Researchers around the globe have been looking for a way to make lasers with silicon (Si) or germanium (Ge), in particular for use as a light source for Si photonic chips. A team from the Technical University of Eindhoven (TU/e; Netherlands) and the Technical University of Munich (TUM; Germany) has now succeeded in developing light-emitting Si-Ge alloys. As a result, the development of a Si laser capable of integration into today's chips is within reach for the first time.1
The crucial step in the development of the Ge-Si alloys capable of emitting light was the ability to produce Ge and alloys from Ge and Si with a hexagonal crystal lattice. “This material has a direct band gap, and can therefore emit light itself,” says Jonathan Finley, Professor of Semiconductor Quantum Nanosystems at TUM.
Erik Bakkers and his team at TU Eindhoven first produced hexagonal Si back in 2015. They started by growing a hexagonal crystal structure with nanowires made of another material. This served as a template for a Ge-Si shell on which the underlying material imposed its hexagonal crystal structure.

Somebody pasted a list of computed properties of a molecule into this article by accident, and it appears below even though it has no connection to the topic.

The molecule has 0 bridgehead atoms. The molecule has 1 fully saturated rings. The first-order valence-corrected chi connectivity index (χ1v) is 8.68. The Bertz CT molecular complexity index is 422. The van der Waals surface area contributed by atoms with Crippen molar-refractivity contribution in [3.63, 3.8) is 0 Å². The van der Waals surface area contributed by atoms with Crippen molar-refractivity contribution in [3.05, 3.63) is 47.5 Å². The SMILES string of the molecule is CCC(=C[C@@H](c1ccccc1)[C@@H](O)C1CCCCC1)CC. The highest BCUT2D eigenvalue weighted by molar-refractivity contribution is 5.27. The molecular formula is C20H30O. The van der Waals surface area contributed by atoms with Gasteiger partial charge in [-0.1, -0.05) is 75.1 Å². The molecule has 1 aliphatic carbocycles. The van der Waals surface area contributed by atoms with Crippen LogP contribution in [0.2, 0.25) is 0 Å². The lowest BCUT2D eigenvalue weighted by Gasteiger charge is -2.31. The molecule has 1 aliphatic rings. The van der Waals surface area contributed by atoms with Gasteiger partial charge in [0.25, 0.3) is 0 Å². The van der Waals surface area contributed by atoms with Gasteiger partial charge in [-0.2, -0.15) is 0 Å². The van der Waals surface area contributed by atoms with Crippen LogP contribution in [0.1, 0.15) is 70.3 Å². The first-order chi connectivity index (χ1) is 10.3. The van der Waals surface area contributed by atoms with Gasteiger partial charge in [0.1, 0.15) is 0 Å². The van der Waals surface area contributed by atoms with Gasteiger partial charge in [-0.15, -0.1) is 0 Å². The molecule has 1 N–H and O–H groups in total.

Perfecting the production process
Initially, however, these structures could not be stimulated to emit light. Through the exchange of ideas with colleagues at the Walter Schottky Institute at the Technical University of Munich, who analyzed the optical characteristics with each successive generation, the production process was finally optimized to a grade of perfection where the nanowires were indeed capable of emitting light.
“In the meantime, we have achieved properties almost comparable to indium phosphide or gallium arsenide,” says Bakkers. As a result, it appears to be just a matter of time before a laser made from Ge-Si alloys and capable of integration into conventional production processes is developed.
“If we can implement on-chip and interchip electronic communications by optical means, speeds can be increased by a factor of up to 1000,” says Jonathan Finley. “In addition, the direct combination of optics and electronics could drastically reduce the cost of chips for laser-based radar in self-driving cars, chemical sensors for medical diagnostics, and air and food quality measurements.”